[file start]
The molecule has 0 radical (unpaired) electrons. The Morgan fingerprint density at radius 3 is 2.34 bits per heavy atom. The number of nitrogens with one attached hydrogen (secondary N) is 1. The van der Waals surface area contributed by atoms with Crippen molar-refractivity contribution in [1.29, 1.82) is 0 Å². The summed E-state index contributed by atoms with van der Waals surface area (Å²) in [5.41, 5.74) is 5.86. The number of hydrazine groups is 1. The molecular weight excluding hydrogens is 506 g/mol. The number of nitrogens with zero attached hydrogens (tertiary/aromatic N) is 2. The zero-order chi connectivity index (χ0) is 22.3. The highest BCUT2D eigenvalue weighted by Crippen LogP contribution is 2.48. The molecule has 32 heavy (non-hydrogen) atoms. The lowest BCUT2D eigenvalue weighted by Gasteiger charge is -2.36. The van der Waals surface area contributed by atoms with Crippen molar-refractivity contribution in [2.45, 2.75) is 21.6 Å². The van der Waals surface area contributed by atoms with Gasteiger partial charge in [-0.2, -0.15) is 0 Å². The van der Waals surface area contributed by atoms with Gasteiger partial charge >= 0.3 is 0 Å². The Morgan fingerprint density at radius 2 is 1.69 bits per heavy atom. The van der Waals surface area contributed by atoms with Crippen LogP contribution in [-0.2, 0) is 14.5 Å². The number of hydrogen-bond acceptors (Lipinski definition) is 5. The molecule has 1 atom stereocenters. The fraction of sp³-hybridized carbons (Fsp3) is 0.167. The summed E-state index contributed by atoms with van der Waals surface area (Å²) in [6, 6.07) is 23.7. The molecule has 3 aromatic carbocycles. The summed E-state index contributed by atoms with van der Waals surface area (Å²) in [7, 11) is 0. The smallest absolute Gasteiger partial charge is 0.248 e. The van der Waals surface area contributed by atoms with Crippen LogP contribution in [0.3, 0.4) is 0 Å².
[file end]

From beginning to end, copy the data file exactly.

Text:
The molecule has 0 radical (unpaired) electrons. The Morgan fingerprint density at radius 3 is 2.34 bits per heavy atom. The number of nitrogens with one attached hydrogen (secondary N) is 1. The van der Waals surface area contributed by atoms with Crippen molar-refractivity contribution in [1.29, 1.82) is 0 Å². The summed E-state index contributed by atoms with van der Waals surface area (Å²) in [5.41, 5.74) is 5.86. The number of hydrazine groups is 1. The molecular weight excluding hydrogens is 506 g/mol. The number of nitrogens with zero attached hydrogens (tertiary/aromatic N) is 2. The zero-order chi connectivity index (χ0) is 22.3. The highest BCUT2D eigenvalue weighted by Crippen LogP contribution is 2.48. The molecule has 32 heavy (non-hydrogen) atoms. The lowest BCUT2D eigenvalue weighted by Gasteiger charge is -2.36. The van der Waals surface area contributed by atoms with Crippen molar-refractivity contribution in [2.45, 2.75) is 21.6 Å². The van der Waals surface area contributed by atoms with Gasteiger partial charge in [-0.2, -0.15) is 0 Å². The van der Waals surface area contributed by atoms with Gasteiger partial charge >= 0.3 is 0 Å². The Morgan fingerprint density at radius 2 is 1.69 bits per heavy atom. The van der Waals surface area contributed by atoms with Crippen LogP contribution in [-0.2, 0) is 14.5 Å². The number of hydrogen-bond acceptors (Lipinski definition) is 5. The molecule has 1 atom stereocenters. The fraction of sp³-hybridized carbons (Fsp3) is 0.167. The summed E-state index contributed by atoms with van der Waals surface area (Å²) in [6, 6.07) is 23.7. The molecule has 3 aromatic carbocycles. The summed E-state index contributed by atoms with van der Waals surface area (Å²) in [7, 11) is 0. The smallest absolute Gasteiger partial charge is 0.248 e. The van der Waals surface area contributed by atoms with Crippen LogP contribution in [0.3, 0.4) is 0 Å².